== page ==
This Special Report by the Singapore Institute of International Affairs (SIIA) accompanies the 4th annual ASEAN & Asia Forum (AAF), organised by the SIIA on 4 August 2011. The report discusses plans for nuclear energy among countries in South-east Asia, and what needs to be done after Fukushima.
This report summarises the status, outlook, and ambitions for nuclear energy generation in Indonesia, Malaysia, Thailand and Vietnam, both before and after the accident at Fukushima in March. The positions of Singapore and of Myanmar are also reviewed.
From there, the report looks at common concerns and challenges arising from nuclear programs in the region, especially looking at public perception, environmental impact, security and transparency. The need for technical know-how and opportunities for regional cooperation are also considered. Having examined these shared challenges, this Special Report suggests some key policy recommendations, both at the regional and national levels. These recommendations include measures to strengthen legal frameworks, boost safety and increase regional collaboration.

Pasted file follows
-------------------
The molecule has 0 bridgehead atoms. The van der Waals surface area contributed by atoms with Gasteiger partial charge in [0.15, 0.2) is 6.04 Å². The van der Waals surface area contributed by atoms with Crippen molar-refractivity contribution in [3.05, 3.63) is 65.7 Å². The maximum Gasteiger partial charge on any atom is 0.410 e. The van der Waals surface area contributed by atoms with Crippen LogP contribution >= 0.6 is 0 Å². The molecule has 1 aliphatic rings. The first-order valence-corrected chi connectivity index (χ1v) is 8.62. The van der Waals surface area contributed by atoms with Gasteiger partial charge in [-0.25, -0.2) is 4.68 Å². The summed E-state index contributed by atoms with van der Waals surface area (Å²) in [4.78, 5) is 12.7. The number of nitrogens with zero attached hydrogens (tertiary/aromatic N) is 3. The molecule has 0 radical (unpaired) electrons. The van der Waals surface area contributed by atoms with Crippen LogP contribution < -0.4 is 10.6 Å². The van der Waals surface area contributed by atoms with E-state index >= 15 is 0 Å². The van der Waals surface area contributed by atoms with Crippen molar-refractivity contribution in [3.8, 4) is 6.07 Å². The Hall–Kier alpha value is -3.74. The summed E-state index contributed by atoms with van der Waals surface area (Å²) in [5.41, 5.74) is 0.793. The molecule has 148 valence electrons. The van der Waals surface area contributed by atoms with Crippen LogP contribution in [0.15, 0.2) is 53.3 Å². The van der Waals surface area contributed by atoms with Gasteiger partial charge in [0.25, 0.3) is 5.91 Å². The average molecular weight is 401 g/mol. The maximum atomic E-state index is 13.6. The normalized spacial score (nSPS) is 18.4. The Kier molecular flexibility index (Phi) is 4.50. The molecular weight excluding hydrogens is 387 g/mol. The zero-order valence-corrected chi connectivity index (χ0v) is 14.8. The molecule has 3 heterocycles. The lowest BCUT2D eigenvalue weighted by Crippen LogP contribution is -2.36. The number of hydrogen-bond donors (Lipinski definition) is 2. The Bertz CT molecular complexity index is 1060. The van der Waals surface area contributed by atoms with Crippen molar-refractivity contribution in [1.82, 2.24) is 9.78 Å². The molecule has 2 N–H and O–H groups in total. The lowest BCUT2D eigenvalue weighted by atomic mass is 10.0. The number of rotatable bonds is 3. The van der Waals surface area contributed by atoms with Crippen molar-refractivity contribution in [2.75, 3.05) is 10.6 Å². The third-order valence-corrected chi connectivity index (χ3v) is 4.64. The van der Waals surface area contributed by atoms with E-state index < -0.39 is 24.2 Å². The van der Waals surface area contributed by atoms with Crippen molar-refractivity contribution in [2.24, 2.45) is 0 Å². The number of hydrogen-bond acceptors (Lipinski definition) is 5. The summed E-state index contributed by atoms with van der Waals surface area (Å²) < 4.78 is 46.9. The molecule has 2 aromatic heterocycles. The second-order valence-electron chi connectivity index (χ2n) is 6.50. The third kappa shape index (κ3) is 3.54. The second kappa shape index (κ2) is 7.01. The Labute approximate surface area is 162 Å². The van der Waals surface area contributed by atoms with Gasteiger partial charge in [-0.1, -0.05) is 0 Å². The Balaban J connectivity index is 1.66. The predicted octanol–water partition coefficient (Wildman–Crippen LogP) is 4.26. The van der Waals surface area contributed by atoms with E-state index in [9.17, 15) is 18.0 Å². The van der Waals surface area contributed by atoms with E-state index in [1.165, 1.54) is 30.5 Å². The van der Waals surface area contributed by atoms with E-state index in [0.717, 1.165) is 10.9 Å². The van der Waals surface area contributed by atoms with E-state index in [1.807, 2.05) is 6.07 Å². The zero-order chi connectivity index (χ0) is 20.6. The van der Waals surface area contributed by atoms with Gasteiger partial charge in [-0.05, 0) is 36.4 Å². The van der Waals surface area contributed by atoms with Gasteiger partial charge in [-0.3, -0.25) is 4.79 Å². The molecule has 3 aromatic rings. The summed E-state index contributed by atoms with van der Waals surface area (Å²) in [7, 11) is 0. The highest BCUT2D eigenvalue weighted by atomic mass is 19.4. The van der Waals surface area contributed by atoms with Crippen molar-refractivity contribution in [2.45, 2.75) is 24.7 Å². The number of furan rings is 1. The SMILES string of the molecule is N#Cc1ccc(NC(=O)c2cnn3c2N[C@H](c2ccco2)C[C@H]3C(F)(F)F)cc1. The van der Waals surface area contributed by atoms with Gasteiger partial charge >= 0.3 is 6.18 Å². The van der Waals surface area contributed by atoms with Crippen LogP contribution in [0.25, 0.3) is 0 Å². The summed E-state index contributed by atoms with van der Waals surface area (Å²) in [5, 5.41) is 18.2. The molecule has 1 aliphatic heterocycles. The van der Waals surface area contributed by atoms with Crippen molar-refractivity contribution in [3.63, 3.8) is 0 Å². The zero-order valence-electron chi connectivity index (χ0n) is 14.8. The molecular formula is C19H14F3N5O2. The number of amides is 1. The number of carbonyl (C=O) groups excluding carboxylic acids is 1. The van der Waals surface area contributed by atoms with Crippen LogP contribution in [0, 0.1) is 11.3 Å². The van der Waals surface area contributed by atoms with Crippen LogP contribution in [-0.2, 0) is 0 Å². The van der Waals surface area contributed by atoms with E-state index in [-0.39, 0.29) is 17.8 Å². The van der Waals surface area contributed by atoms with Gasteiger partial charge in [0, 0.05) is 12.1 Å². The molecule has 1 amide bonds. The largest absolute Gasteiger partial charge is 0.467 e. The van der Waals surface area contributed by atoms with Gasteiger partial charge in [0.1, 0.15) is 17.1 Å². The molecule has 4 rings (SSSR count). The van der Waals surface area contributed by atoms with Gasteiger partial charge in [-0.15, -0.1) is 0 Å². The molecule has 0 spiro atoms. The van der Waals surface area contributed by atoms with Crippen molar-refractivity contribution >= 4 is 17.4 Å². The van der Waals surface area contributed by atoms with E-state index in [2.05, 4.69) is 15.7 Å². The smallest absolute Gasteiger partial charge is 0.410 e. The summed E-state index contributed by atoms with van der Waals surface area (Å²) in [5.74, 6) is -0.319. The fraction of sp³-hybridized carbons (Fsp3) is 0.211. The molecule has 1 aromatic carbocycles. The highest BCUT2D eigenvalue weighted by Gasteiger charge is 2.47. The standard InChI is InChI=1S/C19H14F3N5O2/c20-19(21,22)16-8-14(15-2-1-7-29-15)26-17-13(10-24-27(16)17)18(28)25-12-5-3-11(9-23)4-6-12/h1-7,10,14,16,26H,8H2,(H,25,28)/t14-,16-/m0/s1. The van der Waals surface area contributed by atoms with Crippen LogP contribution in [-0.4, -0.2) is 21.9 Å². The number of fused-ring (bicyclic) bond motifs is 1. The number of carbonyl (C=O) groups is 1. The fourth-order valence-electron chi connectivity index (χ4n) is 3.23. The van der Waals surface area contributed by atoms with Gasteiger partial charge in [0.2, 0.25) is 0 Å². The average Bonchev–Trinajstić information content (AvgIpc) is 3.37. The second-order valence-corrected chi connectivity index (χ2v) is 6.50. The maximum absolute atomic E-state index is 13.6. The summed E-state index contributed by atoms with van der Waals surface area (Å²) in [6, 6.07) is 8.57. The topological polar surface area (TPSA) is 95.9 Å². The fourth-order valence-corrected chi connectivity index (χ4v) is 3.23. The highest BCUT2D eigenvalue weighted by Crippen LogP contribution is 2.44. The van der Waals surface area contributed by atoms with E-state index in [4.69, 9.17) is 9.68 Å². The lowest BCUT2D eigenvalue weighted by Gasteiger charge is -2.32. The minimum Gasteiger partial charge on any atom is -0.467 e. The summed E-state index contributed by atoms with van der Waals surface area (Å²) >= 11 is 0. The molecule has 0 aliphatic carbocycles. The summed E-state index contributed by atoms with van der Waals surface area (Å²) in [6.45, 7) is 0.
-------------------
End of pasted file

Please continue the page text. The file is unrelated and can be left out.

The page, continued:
The conclusion of this report is that South-east Asian countries must be aware of the full spectrum of risks surrounding nuclear energy before making an informed decision on whether to proceed with nuclear power plans. Countries should also explore other available options, such as improving energy efficiency and promoting renewable energy. If countries do go ahead with nuclear power programmes, then there must be renewed emphasis on proper processes to ensure that plans proceed with the necessary transparency and consultation. Only when countries have approached these processes comprehensively can they hope to implement a successful nuclear programme and reap its full benefits.
This is our first report on nuclear energy and grows from our extensive work on regional cooperation and ASEAN, as well as on environmental concerns.